Call claiming abuse at sect tied to Colorado woman
SAN ANGELO, Texas – The phone calls that triggered a massive raid on a polygamist compound in west Texas – in which a quavering girl’s voice described being forcibly married at 15 – have been linked to a Colorado woman with a history of making false claims of sexual abuse, according to an affidavit filed in Colorado Springs.
The affidavit says calls that allegedly came from “Sarah Barlow” – a teenage girl at the Yearning for Zion Ranch outside Eldorado, Texas – actually came from numbers connected to Rozita Swinton, 33, of Colorado Springs. The affidavit also notes Swinton’s possible involvement in a series of separate but similar reports in which the young caller described being abused by a pastor, an uncle and her father.
Texas authorities said Wednesday they have not determined whether the calls about the Yearning for Zion Ranch were a hoax and that they plan to press on with their investigation of possible sexual abuse there. More than 400 children are now in state custody, as authorities try to sort out what happened at the ranch run by a polygamist group called the Fundamentalist Church of Jesus Christ of Latter Day Saints.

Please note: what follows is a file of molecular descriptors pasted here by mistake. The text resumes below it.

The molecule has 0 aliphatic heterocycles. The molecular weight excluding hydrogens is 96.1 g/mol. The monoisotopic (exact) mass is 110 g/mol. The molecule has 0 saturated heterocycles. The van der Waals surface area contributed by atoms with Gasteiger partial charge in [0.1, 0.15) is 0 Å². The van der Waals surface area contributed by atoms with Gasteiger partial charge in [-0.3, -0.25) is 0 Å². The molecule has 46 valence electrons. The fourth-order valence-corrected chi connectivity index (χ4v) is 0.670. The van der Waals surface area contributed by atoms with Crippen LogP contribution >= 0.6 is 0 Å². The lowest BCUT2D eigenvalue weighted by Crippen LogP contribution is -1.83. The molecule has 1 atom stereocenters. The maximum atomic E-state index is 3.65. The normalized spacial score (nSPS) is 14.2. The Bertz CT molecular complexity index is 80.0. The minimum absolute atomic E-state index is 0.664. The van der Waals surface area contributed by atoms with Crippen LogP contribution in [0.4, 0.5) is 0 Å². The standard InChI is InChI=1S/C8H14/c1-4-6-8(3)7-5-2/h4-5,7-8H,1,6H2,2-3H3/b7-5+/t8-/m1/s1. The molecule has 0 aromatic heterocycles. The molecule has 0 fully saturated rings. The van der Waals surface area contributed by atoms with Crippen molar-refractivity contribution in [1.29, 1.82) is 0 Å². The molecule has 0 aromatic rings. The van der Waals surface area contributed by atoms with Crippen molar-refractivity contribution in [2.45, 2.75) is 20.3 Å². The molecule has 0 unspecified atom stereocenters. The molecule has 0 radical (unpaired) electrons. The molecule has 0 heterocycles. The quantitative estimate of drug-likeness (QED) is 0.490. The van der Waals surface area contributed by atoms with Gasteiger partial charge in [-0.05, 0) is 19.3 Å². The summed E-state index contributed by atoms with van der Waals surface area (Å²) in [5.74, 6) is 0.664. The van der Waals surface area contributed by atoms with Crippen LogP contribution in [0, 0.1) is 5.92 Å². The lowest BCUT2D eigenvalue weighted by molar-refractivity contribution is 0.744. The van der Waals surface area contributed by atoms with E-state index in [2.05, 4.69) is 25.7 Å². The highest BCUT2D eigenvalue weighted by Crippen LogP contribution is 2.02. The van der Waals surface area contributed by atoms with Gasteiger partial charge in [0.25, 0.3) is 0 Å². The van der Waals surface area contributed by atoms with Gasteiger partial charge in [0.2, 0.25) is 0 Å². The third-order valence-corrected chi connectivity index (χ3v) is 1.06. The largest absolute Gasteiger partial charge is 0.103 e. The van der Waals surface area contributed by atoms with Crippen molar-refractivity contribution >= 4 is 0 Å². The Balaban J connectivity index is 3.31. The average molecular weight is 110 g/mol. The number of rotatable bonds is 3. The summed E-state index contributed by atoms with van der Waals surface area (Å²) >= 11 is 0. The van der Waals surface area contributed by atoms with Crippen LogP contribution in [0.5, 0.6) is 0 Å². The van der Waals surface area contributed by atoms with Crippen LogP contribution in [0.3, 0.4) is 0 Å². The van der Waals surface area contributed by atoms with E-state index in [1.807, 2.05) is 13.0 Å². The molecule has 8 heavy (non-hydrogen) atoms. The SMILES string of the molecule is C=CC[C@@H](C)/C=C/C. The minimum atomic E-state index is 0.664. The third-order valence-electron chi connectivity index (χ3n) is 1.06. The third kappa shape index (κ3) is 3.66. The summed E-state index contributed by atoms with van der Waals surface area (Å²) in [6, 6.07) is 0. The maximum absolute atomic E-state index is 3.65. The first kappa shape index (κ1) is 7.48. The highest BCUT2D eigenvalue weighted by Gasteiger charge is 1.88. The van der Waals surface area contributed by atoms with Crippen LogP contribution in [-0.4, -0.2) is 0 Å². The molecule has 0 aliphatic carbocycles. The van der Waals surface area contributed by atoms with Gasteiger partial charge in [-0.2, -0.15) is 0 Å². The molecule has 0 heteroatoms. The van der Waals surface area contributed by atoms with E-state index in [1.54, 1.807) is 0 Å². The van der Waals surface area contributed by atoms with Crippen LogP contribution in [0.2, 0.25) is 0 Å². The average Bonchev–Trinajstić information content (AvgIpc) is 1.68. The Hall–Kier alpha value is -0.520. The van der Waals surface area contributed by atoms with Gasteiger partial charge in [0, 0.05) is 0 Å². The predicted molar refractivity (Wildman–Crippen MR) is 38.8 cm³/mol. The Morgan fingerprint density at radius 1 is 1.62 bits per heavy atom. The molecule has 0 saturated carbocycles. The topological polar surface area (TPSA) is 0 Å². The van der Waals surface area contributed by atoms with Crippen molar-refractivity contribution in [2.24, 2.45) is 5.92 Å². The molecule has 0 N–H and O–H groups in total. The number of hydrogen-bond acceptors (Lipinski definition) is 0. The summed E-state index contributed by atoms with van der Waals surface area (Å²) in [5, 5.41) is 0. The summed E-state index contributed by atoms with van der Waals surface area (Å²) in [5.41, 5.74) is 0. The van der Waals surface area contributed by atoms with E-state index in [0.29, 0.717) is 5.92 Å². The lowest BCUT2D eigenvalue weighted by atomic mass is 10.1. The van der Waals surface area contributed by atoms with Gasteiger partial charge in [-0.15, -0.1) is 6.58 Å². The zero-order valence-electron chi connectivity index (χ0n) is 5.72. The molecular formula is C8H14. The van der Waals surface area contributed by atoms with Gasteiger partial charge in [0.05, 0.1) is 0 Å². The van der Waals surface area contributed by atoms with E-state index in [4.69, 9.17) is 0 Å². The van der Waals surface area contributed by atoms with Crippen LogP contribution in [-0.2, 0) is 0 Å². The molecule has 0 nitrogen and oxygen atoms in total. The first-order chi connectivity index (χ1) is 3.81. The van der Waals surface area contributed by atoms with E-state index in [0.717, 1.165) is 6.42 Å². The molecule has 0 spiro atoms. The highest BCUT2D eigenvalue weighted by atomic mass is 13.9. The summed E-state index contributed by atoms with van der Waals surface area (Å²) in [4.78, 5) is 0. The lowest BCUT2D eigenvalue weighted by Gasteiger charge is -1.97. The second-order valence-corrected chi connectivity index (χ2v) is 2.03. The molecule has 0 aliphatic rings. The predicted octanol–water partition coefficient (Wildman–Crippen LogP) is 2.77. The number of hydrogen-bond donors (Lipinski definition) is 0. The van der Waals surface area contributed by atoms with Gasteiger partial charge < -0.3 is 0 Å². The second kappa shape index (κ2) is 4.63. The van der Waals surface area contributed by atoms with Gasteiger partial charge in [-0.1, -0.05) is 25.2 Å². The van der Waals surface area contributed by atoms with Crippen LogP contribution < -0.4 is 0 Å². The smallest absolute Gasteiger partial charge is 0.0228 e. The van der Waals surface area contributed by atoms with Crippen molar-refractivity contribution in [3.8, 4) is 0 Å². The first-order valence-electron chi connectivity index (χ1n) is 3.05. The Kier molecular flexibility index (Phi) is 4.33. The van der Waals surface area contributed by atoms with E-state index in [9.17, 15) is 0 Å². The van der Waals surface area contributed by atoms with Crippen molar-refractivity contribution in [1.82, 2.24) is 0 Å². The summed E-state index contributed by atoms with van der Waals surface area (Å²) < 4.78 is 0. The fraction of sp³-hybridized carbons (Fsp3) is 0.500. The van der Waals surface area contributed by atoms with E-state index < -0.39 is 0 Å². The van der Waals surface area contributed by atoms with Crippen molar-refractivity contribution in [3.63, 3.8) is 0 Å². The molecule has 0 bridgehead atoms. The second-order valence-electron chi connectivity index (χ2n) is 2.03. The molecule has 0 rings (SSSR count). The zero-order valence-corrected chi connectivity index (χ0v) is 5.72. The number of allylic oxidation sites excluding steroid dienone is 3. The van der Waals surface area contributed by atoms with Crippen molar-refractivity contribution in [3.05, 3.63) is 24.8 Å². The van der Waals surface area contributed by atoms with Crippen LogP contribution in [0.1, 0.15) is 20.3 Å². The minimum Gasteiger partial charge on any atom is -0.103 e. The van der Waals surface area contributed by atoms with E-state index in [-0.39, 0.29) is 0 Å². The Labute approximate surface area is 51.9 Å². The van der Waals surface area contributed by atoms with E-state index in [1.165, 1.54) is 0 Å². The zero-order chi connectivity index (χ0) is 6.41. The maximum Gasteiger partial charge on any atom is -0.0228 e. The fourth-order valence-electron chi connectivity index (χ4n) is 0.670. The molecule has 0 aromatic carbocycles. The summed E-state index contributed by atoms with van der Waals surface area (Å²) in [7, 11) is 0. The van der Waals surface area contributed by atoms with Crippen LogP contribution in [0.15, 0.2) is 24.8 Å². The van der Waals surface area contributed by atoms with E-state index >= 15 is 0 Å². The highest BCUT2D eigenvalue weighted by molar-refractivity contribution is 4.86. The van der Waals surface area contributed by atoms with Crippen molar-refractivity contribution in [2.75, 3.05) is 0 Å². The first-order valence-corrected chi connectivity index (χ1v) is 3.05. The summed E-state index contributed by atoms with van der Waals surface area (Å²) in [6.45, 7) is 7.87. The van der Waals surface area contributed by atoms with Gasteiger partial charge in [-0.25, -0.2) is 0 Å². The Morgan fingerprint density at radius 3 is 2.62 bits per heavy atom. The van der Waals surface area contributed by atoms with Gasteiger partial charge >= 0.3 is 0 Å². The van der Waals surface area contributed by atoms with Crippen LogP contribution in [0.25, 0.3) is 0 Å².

“Until she’s actually been charged” with a crime related to the phone calls, Swinton’s role “is still an open question,” state Department of Public Safety spokesman Tom Vinger said.
But the revelations about phone calls to shelters for abused women in Colorado, Washington, Utah, Arizona and Florida cast doubt on the dramatic scenario that led Texas authorities to investigate and ultimately to raid the compound April 3. The raid made the insular sect the subject of one of the most complex child-custody cases in recent U.S. history.
The calls that launched the Texas case started coming in to a family shelter in San Angelo, about 45 miles from Eldorado, on March 29. The caller said that she was 16, and that she was bound in a “spiritual marriage” to an older, abusive man. The girl said she had given birth to one child and was pregnant with another.
The caller paused often, documents say, and talked quietly so no one would know she was calling for help.
On Wednesday, officials at the Texas Department of Family and Protective Services said that the facts surrounding the first phone call had become irrelevant because the raid turned up independent evidence that underage girls had been impregnated.
“The removal was based on our investigation. It was not based on the initial call,” spokesman Patrick Crimmins said.
The affidavit made public Wednesday, which was provided to the Washington Post by the Associated Press, indicates links to Swinton even though she has no apparent connection to the Eldorado ranch.